President Reagan's tax-simplification plan will retain limitations on deductibility of business meals, as proposed in the Treasury Department's original version, congressional sources said yesterday.

Reagan is scheduled to make final decisions on the tax-simplification plan in a meeting today with senior White House and Treasury Department officials. Administration officials said a number of major issues still were undecided.

White House spokesman Larry Speakes said Reagan is expected to submit the plan to Congress next week.

The limitations on business-meal deductions would prohibit a company from deducting more than $10 per person for a business breakfast, $15 for lunch and $25 for dinner, including tax and tip. The plan, as proposed in November, includes a one-year phase-in during which 50 percent of the amount over those limits could be deducted. Under current law, those expenses are fully deductible.

The restaurant industry, one of the few groups that has been lobbying to change the proposal, says a study made before details of the original plan were known found that restricting the deduction to half the cost of business meals would throw 140,000 people out of work the first year. The per-meal limits would be even worse, an industry spokesman said.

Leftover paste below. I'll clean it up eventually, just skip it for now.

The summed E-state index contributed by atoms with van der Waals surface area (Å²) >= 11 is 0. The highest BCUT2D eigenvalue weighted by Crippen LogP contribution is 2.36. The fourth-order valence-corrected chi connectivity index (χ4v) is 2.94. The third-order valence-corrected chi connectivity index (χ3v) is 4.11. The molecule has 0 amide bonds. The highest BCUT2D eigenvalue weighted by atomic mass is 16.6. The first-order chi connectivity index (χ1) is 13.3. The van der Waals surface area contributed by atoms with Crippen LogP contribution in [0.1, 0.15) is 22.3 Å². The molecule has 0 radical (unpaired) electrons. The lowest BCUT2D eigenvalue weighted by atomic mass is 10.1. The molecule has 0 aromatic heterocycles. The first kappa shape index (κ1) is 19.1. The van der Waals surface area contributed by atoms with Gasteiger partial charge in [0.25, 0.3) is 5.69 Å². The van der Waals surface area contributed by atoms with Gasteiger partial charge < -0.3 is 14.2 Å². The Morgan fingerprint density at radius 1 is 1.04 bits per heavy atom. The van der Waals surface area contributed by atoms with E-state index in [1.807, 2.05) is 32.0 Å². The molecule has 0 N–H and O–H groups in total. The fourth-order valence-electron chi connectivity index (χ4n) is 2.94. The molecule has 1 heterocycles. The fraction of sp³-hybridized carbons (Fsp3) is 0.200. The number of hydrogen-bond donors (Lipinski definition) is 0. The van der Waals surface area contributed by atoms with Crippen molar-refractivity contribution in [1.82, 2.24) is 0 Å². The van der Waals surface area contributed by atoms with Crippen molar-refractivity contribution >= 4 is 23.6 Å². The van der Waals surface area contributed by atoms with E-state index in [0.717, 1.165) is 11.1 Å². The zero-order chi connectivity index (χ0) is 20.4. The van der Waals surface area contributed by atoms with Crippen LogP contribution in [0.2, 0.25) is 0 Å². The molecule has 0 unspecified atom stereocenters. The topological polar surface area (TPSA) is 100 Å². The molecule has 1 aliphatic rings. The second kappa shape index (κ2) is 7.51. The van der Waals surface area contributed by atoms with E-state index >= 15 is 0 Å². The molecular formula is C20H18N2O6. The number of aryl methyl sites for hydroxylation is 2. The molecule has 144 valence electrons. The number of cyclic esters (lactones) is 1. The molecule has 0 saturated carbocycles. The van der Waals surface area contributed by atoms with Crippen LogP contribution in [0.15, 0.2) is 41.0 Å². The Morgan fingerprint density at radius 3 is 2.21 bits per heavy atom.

"Our concern is that the Treasury Department is singling out one particular form of business expense. They're not attacking other forms of advertising or other things done to build up good will," said Ron Sarasin, government affairs director for the National Restaurant Association.

In making the original proposal, the Treasury Department said demand for business meals and other business entertainment would decline. But limiting the deduction, as well as terminating deduction for such other business expenses as professional sports events, would merely equalize the price to the business and nonbusiness consumer, the proposal said.

"As a result, the price of such services and goods would also tend to decline, benefiting the typical citizen who is unable to obtain a subsidy for consumption expenditures by characterizing them as business expenses," the document said. It predicted no net change in employment in the restaurant industry on the grounds that demand for cheaper meals would increase.

It was not clear whether the new plan would cap deductible expenses for business travel or terminate the deduction for other business entertainment expenses, such as seminars on ocean-liner cruises and country club dues. Reagan expressed worry when the plan was released last November that curtailing the deduction for country club dues could harm people who make deals at country clubs.

It was also learned yesterday that the floor below which employer-paid health-insurance premiums would be taxed as income is smaller than originally thought. Sources said the first $10 a month would be taxed for an individual and $20 for a family. The original tax-revision plan called for taxation of health-insurance premiums above $70 a month for an individual and $175 a month for a family.